‘The Future of Plastic’ is an exhibition commissioned by Fondazione PLART (Napoli) and curated by Marco Petroni.
PLART is an italian foundation, concerned with research and innovation in relation to the recovery, restoration and conservation of design and art works, produced in plastic. The curator, Marco Petroni, approached and commissioned the studio to create a project, outlining a tangible vision in regards to alternative ways through which plastic materials could come to life.
In line with the opening of the exhibition, Fondazione PLART has been producing a publication with original contributions by Marco Petroni (curator), Michiel den Hond (Ambassador of the Netherlands in Italy), Luigi Nicolais (President CNR – National Research Coucil) and Danielle Arets (journalist and Associate Lector Strategic Creativity – DAE). The publication is available for orders (ISBN: 978-88-906988-9-7)
The exhibition presents some of the latest research and grown products, developed within Officina Corpuscoli’s project ‘The Growing Lab’, where fungal mycelia are implemented for the constitution of new materials and the resulting applications.
By looking at the design discipline as one that analyses, creates and leads the profound transformations characterising the contemporary time we live in, the exhibition “The Future of Plastic” aims to embody a suggestion and a vision about the way plastic materials will change in the future.
“The Future of Plastic” proposes a radical paradigm shift, offering a different insight into the objects occupying our everyday life. By moving beyond traditional production methods, a new domestic landscape of “cultivated” objects starts to emerge. This is in fact the “Growing Design” approach, designed and developed by Maurizio Montalti | Officina Corpuscoli: a definition of a new field resulting from the constant exchange between theory and practice, research-based projects and hands-on experimentation, stimulating and promoting further developments, affecting both the scientific and the design field.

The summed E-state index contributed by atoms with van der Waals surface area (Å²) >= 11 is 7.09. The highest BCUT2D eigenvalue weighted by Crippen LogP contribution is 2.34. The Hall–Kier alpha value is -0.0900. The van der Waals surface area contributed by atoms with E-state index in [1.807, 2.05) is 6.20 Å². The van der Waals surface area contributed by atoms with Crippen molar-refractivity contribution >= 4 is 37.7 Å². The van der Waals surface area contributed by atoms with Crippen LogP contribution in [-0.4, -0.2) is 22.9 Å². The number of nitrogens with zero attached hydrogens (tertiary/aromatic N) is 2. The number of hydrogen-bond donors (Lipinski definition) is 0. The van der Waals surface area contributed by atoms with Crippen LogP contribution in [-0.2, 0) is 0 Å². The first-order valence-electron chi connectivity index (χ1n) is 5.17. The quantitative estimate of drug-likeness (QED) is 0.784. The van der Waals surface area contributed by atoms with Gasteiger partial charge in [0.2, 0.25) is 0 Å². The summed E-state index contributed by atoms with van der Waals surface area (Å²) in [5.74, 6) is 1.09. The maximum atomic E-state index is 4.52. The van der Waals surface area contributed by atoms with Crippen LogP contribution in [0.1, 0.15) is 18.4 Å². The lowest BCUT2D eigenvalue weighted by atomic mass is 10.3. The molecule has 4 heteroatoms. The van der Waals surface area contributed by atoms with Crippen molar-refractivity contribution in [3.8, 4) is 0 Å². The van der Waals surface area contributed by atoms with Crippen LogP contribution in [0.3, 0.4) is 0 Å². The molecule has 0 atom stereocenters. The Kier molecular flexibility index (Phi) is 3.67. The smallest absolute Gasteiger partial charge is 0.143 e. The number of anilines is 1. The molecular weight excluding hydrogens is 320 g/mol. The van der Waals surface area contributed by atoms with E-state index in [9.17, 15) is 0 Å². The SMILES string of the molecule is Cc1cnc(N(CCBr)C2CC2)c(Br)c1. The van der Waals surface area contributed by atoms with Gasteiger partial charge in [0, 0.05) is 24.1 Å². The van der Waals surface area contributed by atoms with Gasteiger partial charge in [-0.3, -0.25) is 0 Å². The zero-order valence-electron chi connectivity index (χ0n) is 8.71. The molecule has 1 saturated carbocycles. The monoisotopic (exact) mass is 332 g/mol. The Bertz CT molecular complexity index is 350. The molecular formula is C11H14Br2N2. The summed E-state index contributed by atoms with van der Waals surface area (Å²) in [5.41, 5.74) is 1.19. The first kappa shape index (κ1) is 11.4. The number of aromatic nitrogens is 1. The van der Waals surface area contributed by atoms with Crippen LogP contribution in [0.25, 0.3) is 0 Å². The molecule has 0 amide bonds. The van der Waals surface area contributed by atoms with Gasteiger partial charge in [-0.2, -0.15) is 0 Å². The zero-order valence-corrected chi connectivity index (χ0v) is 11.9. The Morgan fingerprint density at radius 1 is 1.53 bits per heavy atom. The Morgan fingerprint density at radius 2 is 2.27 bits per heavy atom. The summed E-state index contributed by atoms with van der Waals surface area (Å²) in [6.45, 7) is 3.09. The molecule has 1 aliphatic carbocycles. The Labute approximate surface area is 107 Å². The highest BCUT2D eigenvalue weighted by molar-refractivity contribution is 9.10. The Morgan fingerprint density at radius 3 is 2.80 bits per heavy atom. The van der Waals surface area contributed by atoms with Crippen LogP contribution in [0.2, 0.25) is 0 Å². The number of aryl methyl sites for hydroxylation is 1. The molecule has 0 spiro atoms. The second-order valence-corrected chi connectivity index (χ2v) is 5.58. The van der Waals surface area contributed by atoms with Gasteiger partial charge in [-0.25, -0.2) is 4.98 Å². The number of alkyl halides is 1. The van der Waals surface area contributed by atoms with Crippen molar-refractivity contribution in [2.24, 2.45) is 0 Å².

Travelling through micro-landscapes and experimental alchemies, it is possible to follow the evolution of “cultivated” objects, deriving from the action of natural, widespread fungal organisms (mushrooms), employed as agents of cohesion and transformation of organic elements, such as fibres and agricultural wastes.
By directly feeding on nutrients and compounds available in such substrates, the fungi evolve into an intricate network of filaments – the so called mycelium -, which act both as a natural binder and as a pure material for the creation of matters, differing according to the ingredients and the growth conditions implemented.
As a result of such process, which utilises local waste and resources or the degradation and transformation of existing polymeric materials, a small collection of unique objects and decorative elements came to life, generating new narratives and new possibilities for future production models. Overall, a purely natural process that can be compared to a sort of “slow” 3-D printing, in which the speed of printing corresponds to the time fungi need for growing.
‘The Growing Lab’ is in fact an emerging project which seeks to engage in a strong collaboration with natural systems, indicating unprecedented paths regarding the generation of better and economically sustainable production models, transforming current existing paradigms, systems and networks, and suggesting a shift from the traditional concept of industrial production towards a novel cultivation model.
For these reasons, “The Future of Plastic” represents an open invitation to the need of researching possible alternatives and potentially different futures, in which plastics exist as a completely natural material.
The exhibition “The Future of Plastic” was realised with the support of the Netherlands Embassy in Italy. The research activities of Montalti’s “The Growing Lab” result from the combination of an autonomous research process with an ongoing collaborative process with partners, such as Utrecht Universiteit and Stichting Mediamatic (“Mycelium Design”). Furthermore, a thank you goes to CNC Exotic Mushrooms for the support given. For more information: www.corpuscoli.com
Concept, design and development:
Maurizio Montalti (OC)
Maurizio Montalti (OC),
Maurizio Montalti (OC)